Does God allow doctrinal problems in the church so that Christians will study God’s Word carefully and defend it more accurately against unbiblical ideas? Maybe so. There does seem to be some evidence of this in church history. But whether this is true or not, it does seem that several serious doctrinal deviations have arisen in our generation—one after another—even within what has been considered generally conservative Christianity. From the fifties on, evangelicals debated among themselves the doctrine of the inerrancy of the original writings of Scripture. In response to those evangelicals who were arguing that Scripture was not inerrant in the scientific and historical sections of Scripture, the International Council on Biblical Inerrancy was formed in 1977. These biblical scholars planned a ten-year strategy of education, study, and publication. Over the course of ten years, they and others published several important and helpful books, along with the notable Chicago Statement on Biblical Inerrancy. The battle is not over, but much has been accomplished through careful biblical responses to those compromising the doctrine of Scripture.
Then around the turn of the century, a new approach to the doctrine of God was submitted by those known as Open Theists. Open Theists argue that God does not have detailed control of the universe and that He does not know for sure the future acts of free moral agents. In the words of Al Mohler writing in the end of the twentieth century: “My argument is that the integrity of evangelicalism as a theological movement, indeed the very coherence of evangelical theology is threatened by the rise of the various new ‘theisms’ of the evangelical revisionists.”1 The ideas of Open Theism have been answered by those in support of the classic doctrine of God,2 and the debate has seemingly quieted just in time for another major doctrinal deviation to be proposed.
Now we are hearing that the penal substitutionary view of the atonement should be replaced by some other theory. Seemingly the left side of the Emerging Church has been in the forefront of this grave development, though there is no unified agreement in what the correct theory is. In fact, some, in typically postmodern style, seem to be arguing that there really is no one model of the atonement that gets to the essence of Christ’s death on the cross. The value of the atonement might depend on each individual’s understanding.3
From its founding in 1941, the American Council of Christian Churches has dedicated itself to defending the fundamental truths of Gospel doctrine against Satanic attack and to promoting those truths in a world marked increasingly by apathy and even antipathy toward them. Sadly, the corrosive influence of weakness in the face of apostasy, as manifested in the so-called New Evangelicalism, has produced an appalling drift toward positions that have bargained away the hallmarks of the Gospel in exchange for wider acceptance and more popular acclaim.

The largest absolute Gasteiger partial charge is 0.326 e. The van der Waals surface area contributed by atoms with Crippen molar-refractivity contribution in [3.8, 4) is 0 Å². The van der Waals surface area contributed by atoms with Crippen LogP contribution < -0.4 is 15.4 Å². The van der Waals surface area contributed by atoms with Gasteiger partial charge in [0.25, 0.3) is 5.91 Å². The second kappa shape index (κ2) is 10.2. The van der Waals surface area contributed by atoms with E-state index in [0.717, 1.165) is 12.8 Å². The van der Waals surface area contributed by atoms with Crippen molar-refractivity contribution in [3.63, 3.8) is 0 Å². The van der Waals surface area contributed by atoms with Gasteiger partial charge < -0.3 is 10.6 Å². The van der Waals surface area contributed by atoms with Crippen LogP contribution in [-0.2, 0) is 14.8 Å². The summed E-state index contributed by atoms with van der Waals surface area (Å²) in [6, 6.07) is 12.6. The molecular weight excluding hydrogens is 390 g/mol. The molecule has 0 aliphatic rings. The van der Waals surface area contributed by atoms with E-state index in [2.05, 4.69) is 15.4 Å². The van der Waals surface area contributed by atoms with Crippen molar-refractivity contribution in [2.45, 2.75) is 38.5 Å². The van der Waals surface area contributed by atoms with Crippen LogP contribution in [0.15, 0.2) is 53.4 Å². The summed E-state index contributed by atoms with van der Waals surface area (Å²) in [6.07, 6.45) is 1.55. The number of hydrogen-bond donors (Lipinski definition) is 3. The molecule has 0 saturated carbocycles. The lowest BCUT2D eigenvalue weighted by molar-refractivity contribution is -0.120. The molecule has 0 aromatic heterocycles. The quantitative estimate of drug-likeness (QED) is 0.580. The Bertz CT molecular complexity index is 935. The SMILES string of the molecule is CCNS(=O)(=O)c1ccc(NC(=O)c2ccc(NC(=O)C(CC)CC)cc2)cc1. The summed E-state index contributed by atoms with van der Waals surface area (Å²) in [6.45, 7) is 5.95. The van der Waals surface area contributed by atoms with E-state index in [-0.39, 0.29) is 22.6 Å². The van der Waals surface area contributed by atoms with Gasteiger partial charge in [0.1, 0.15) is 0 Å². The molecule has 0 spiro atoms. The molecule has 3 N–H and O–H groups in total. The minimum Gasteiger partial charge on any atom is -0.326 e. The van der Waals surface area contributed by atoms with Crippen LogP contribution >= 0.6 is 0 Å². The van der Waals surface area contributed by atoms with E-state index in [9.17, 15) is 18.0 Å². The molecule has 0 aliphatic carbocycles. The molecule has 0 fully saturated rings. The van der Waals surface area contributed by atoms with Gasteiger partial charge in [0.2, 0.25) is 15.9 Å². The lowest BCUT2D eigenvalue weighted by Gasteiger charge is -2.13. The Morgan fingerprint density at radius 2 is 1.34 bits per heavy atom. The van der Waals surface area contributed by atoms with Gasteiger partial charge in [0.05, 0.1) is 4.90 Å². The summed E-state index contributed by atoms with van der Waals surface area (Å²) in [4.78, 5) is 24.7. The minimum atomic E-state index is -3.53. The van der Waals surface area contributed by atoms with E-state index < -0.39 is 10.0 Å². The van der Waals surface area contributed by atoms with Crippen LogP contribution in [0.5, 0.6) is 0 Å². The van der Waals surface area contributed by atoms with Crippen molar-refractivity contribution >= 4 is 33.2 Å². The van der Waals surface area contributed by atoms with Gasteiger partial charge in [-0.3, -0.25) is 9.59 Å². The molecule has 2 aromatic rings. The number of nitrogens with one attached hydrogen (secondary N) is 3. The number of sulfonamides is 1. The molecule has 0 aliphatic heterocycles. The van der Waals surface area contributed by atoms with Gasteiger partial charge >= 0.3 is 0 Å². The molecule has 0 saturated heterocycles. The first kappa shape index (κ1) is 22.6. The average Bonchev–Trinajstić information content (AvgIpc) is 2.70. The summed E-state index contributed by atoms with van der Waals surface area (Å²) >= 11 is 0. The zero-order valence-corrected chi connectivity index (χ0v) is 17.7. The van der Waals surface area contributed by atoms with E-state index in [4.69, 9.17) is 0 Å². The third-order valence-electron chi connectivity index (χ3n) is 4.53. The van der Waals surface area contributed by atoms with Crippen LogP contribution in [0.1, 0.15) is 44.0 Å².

The first decade of the 21st century has been a time of turning away from the separatist positions maintained not only by the early generations of Christian Fundamentalist leaders and those who benefited from their ministry but also by those who came before them, going all the way back to the apostles of our Lord Jesus Christ. The legacy of Billy Graham’s ecumenical evangelism and the NAE’s fascination with admitted advocates of universalism, such as Robert Schuller, have generated an atmosphere in which Joel Osteen and other purveyors of “evangelicalism lite” have been able to flourish.
Note: This article is reprinted from The Faith Pulpit (May-June 2008), a publication of Faith Baptist Theological Seminary (Ankeny, IA).
What are we to think of the emerging church movement? Does it have any validity? What are its dangers? Here, Dr. Douglas Brown of Faith Baptist Theological Seminary (Ankeny, IA) combines careful analysis with biblical understanding to show us the hazards of this movement and how to help people avoid being enticed by it.
The emerging church (or emergent church) is an elusive movement.1 Attempting to understand and explain the emerging church is admittedly difficult. However, the movement is impacting the church today and needs our attention. This article will give an overview of the emerging church and offer some basic critiques.
See Part 1.
In his lecture, Joe Zichterman made many references to Christian liberty and Romans 14. We should discuss this topic because the misunderstanding of Christian liberty is an important stone in paving the way for a young fundamentalist (YF) to leave Fundamentalism.
The Willow Creek membership manual states, “We do not take stands on controversial issues about which the Bible is silent. Individuals are left to their own consciences before the Lord, rather than depending on the church to tell them what to think or do.” … Unjustifiable dogmatism on disputable matters is a clear violation of the spirit of Romans 14 … . [I]n Acts 15 when the Judaizers were insisting that gentiles be [circumcised] before they could be accepted as full members of the Jerusalem church? Paul told the Galatians later he wouldn’t put up with that for a single minute. You can’t give the impression of dogmatism where Scripture does not allow you to do so (17:48).
Joe used an example from an Amish acquaintance: